Tuberculosis (Mycobacterium tuberculosis bacterium) – TB spreads through the air and occurs throughout the world. Globally nearly 2 billion people are infected; each year, there are 8 million new cases. TB can be fatal, especially if the bacteria causing the disease are among the rare drug-resistant strains that have emerged recently. If not, treatment with a combination of antibiotics usually is effective. Symptoms include fevers, fatigue, weight loss, chest pain and persistent cough.
Dengue fever (Dengue fever virus) – Dengue is a disease of the tropics and subtropics worldwide. It is spread by some mosquito species that carry and transmit the virus when they bite.
Most people recover uneventfully from dengue, despite its painful symptoms: severe headaches, eye pain and achiness of the muscles and joints. Dengue hemorrhagic fever, however, can be fatal. Symptoms include hemorrhagic skin rashes–tiny sites of breakthrough bleeding–and shock. The best prescription against dengue is prevention: proper sewage disposal and mosquito control. Up to 50 million cases of dengue fever are reported worldwide each year.
Emerging Infectious Diseases
AIDS (Human immunodeficiency virus–HIV) – Scientists suspect HIV first was transmitted to humans from African monkeys, but they are not sure. Today the epidemic caused by HIV affects people on every continent. In the U.S., AIDS–a later symptomatic stage of the disease–is the second leading cause of death in the 25- to 44-year-old age group. Symptoms of HIV disease include bouts of life-threatening pneumonia, intractable diarrhea, swollen lymph nodes, fevers, weight loss, meningitis, and “opportunistic” infections–viral, bacterial or fungal. Scientists are now fighting the virus with multi-drug combinations that slow the disease’s progression and may prolong the patient’s life.
Ebola hemorrhagic fever (Ebola virus) – No one is sure where this rare virus came from or where it will strike next. In the past, Sudan, Uganda, Zaire (Congo) and Gabon have experienced Ebola outbreaks. Ebola hemorrhagic fever is almost always fatal. Symptoms include acute diarrhea, severe bleeding, nausea, vomiting, muscle aches, headache and fevers. Researchers are studying those who have survived the disease to find a treatment or cure.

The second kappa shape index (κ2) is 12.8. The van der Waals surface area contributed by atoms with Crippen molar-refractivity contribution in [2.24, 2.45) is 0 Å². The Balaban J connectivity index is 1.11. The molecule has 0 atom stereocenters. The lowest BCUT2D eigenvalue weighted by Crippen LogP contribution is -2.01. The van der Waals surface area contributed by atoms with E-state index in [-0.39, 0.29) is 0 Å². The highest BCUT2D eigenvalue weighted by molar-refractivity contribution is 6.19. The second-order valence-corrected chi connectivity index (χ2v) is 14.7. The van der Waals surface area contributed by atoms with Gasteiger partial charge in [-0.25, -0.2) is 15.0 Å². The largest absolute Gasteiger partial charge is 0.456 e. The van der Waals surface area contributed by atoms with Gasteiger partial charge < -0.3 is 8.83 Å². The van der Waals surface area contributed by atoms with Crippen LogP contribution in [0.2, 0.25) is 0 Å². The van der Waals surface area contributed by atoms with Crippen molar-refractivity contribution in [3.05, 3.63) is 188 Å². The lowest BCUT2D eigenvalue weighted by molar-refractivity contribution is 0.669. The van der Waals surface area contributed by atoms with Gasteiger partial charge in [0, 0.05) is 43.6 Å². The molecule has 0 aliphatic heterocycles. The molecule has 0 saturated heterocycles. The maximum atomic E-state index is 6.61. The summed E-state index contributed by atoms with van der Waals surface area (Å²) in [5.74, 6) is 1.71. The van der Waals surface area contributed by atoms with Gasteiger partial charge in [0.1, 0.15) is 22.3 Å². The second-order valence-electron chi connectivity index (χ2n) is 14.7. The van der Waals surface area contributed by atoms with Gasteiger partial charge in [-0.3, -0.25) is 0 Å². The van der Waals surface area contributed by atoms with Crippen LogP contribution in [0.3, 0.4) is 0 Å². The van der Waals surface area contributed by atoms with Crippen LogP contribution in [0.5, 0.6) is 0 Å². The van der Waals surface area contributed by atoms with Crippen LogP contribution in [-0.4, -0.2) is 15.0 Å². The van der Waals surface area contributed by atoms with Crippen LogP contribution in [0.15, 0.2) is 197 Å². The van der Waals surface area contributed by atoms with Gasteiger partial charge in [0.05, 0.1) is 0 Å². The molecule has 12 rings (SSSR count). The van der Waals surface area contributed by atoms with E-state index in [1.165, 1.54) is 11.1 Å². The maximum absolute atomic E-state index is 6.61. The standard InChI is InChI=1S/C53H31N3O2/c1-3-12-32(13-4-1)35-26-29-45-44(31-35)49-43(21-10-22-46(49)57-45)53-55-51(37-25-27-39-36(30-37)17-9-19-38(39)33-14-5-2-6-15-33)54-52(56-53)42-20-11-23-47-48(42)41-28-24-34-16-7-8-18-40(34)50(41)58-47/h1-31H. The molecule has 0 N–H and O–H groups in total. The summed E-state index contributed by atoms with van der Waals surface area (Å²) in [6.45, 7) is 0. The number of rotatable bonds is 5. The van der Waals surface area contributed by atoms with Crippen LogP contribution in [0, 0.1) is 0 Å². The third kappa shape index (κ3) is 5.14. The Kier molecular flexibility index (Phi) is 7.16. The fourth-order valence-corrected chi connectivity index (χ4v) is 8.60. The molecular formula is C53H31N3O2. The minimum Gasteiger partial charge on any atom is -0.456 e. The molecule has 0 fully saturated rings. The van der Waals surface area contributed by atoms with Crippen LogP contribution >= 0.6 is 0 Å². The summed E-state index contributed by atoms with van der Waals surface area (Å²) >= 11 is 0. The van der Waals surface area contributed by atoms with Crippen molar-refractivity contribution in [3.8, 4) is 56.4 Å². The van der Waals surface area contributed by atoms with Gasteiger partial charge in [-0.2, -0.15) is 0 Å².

Hantavirus ARDS–acute respiratory distress syndrome (Hantavirus) – This disease was first recognized in 1993 in the southwestern United States. Spread in rodent droppings, this disease is often fatal. Symptoms include fever and muscle aches, followed by respiratory distress and shock. No specific treatment currently exists.
Lyme disease (Borellia burgdorferi bacterium) – Lyme disease is found in many places, from North America and Europe to Japan, China and Australia. The illness is caused by bacteria that spread through the bite of a deer tick. Symptoms include skin rash, meningitis, muscle and joint pain, and arthritic symptoms. Lyme disease is usually not serious if treated early with doxycycline or amoxicillin.
Other Common Infectious Diseases
Many infectious diseases clearly pose major health risks. However, thanks to advancements in developing new vaccines and effective drugs, we have learned to control successfully some common diseases such as influenza, streptococcal infections, measles, mumps, whooping cough, polio and bacterial meningitis. While it is still very important to take appropriate measures to avoid and/or treat these conditions, they are no longer cause for alarm in industrialized countries. These diseases represent victories in scientific research. We are learning how to prevent, treat and cure once-deadly diseases, and through research we will continue to make strides to stay one step ahead of today’s most serious infectious illnesses.